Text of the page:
I might be able to give you some numbers for AWS, but to your original point, there would be some documentation, and it wasn’t AWS making the claim. Gartner is considered as the third party that would be evaluating the competition for business models like cloud hosting and infrastructure. Their findings from the year 2014 and 2015 were that AWS was about 5x and 10x larger than the next 14 competitors all added together. I couldn’t say that if those numbers have continued to increase in 2016+, but I can’t see why this trend wouldn’t be continuing. As to some real numbers, I would be able to give some estimates for the region-based infrastructure. There would be about 16 regions currently in AWS. Each of these would be made of 2+ availability zones. Each AZ would be comprised of 1–6 data centers. Each data center would be containing 40,000–80,000 servers.
Before we discuss more, if you are willing to pursue AWS Certification, you should opt for the prep courses, which are being offered at the SPOTO Club.
Between 3% and 50% of the Internet would be relying on Amazon, depending on how you are going to measure it.
According to W3tech, AWS would be hosting about 4.7% of all websites. Keep in mind, there would be about 1.8 billion hostnames and 178 million websites would be using the AWS.
If you look at the top 10,000 websites, which I have taken from the Alexa ranking, the number changes dramatically:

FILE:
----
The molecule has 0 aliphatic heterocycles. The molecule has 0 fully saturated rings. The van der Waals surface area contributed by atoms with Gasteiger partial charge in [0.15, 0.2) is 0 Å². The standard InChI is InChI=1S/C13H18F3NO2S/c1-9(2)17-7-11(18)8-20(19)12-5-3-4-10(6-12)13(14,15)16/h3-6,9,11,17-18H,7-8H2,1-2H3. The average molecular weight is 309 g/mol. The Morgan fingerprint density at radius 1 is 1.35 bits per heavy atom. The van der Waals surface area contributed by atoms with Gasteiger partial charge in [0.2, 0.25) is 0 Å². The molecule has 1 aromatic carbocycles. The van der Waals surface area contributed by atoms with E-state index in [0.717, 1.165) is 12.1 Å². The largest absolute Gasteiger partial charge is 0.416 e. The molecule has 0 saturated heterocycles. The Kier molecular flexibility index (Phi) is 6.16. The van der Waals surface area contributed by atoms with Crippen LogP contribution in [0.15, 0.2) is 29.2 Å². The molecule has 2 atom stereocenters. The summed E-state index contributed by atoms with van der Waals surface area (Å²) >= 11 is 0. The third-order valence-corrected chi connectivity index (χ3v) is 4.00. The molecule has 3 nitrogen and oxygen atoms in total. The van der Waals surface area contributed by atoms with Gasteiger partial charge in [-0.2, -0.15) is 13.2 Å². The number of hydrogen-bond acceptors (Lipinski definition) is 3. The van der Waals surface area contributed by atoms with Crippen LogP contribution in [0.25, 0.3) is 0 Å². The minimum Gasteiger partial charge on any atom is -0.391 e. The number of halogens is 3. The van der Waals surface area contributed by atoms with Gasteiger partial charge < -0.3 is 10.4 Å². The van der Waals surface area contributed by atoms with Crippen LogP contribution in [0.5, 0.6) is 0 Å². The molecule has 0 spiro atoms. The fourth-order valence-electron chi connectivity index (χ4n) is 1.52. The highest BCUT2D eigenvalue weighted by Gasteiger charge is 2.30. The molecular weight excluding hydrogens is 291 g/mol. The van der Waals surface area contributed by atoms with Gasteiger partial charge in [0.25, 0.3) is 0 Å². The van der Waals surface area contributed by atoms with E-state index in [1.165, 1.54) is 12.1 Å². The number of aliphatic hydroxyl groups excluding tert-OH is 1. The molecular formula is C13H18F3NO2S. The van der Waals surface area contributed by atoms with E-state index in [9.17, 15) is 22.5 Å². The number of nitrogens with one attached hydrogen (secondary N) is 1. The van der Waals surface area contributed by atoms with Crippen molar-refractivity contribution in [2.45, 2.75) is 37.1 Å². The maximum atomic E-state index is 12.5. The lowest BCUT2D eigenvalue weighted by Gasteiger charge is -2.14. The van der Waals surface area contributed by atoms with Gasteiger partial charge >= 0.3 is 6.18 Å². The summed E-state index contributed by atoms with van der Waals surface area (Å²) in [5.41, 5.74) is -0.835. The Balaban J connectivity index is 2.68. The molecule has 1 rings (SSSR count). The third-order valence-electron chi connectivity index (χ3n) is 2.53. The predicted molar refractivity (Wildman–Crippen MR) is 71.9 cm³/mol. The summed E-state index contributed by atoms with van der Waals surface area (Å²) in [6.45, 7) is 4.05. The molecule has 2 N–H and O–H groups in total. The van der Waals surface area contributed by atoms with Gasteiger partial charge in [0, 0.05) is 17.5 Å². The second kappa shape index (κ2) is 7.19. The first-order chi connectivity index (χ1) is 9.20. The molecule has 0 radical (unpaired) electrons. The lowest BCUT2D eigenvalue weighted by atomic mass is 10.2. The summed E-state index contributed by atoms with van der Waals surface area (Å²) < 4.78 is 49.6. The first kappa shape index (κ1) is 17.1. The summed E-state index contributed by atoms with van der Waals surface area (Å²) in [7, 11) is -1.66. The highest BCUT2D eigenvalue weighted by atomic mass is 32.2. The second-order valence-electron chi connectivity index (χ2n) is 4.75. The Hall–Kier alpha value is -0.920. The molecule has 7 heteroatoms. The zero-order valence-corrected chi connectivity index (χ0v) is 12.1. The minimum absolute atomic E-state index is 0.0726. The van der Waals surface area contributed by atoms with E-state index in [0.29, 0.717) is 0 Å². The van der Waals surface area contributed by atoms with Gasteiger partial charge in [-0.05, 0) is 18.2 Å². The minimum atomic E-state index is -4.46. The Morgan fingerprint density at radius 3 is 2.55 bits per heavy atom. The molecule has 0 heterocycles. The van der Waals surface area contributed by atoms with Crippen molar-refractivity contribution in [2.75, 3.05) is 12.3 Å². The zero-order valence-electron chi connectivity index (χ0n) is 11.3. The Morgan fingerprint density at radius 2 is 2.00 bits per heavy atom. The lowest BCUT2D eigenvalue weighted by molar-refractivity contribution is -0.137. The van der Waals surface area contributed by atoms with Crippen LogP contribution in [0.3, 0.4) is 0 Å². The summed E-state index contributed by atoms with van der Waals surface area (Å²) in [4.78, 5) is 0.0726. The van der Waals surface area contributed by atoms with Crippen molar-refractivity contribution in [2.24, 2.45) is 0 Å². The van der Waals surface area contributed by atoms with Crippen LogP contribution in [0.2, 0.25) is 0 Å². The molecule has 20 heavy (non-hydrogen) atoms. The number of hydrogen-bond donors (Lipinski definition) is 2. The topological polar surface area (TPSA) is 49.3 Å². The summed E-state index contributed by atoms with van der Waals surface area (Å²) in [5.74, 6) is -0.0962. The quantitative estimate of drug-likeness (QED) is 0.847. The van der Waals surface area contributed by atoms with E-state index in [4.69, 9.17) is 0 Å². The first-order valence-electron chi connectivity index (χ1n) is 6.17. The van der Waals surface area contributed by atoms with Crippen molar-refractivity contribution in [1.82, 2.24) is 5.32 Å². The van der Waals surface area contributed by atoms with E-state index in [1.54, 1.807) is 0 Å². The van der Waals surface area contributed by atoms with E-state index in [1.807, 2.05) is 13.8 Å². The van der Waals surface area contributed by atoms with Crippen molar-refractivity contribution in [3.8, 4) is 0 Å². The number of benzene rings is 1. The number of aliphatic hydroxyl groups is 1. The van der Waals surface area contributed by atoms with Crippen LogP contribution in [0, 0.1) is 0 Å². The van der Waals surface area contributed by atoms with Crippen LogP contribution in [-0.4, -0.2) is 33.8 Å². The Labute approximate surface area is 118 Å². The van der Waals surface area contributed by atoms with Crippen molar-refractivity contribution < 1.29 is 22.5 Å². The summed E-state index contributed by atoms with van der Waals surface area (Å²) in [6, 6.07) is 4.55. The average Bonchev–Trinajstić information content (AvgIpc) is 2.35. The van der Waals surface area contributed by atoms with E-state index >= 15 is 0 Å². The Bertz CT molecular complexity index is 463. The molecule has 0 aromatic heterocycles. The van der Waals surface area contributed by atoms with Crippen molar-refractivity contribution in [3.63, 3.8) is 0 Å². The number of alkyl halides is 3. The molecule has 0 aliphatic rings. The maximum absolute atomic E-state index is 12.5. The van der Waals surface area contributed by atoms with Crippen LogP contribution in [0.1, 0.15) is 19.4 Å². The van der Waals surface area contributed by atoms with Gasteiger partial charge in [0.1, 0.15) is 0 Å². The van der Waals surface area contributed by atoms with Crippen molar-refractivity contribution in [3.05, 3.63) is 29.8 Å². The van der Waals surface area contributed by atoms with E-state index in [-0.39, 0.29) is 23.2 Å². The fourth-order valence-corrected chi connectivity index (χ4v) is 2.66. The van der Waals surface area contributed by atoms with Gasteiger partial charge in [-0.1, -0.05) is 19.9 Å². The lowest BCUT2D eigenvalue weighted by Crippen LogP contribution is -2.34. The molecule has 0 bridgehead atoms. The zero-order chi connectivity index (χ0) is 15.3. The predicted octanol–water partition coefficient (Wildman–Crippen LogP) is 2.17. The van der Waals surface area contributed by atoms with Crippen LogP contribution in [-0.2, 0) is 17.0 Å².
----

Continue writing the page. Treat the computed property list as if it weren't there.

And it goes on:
You could also look at large companies, in which case Rackspace would be coming on top. Which should not be a surprise as they would be also hosting most of the largest eCommerce retailers, most of which compete with Amazon.
It would be depending on how you are going to define “essential”.
It’s certainly true that if Amazon Web Services went bust as well as entirely offline tomorrow, the impact would be a little bit like of apocalyptic:
- A large proportion of the web would be disappeared simply and instantly.
- Governments in many countries would have to suffer failures worse than they would have expected in a full-on cyber-war.
- Lots of Businesses would be losing their online presence. If they weren’t able to redirect things as well as re-host rapidly – possibly also rearchitect, if they were totally dependent on AWS-specific Services- they could fail very quickly due to cashflow starvation.
- The courts would logjam with lawsuits against companies upon whose AWS-based services people, as well as other companies, depended.
- Many stock markets would tank – a process would be only slightly damping by the fact that half of the stock markets would be relying on AWS for their back office.
- And – worst of all – Netflix would also be stopped!
- Countries whose governments as well as businesses weren’t so much dependent on AWS would, of course, would be continuing unabated and if anything buoyed by their relative success.
If this should teach you anything, it’s that, whichever would be your primary cloud provider, you should have a backup Grand Plan architecture which would be based on a different provider, maintaining your back office synced between the two. If you do, then if at all possible, don’t use Route 53 to host your DNS. You should handle that somewhere else so that you could flip providers at a moment’s notice if necessary. And don’t make your DNS configuration too much fancy: it’ll make that flipping process bit more difficult.
So, you have not understood the importance of AWS, and you might want to gain the certification too, if yes, do check out the courses, which are being offered at the SPOTO Club.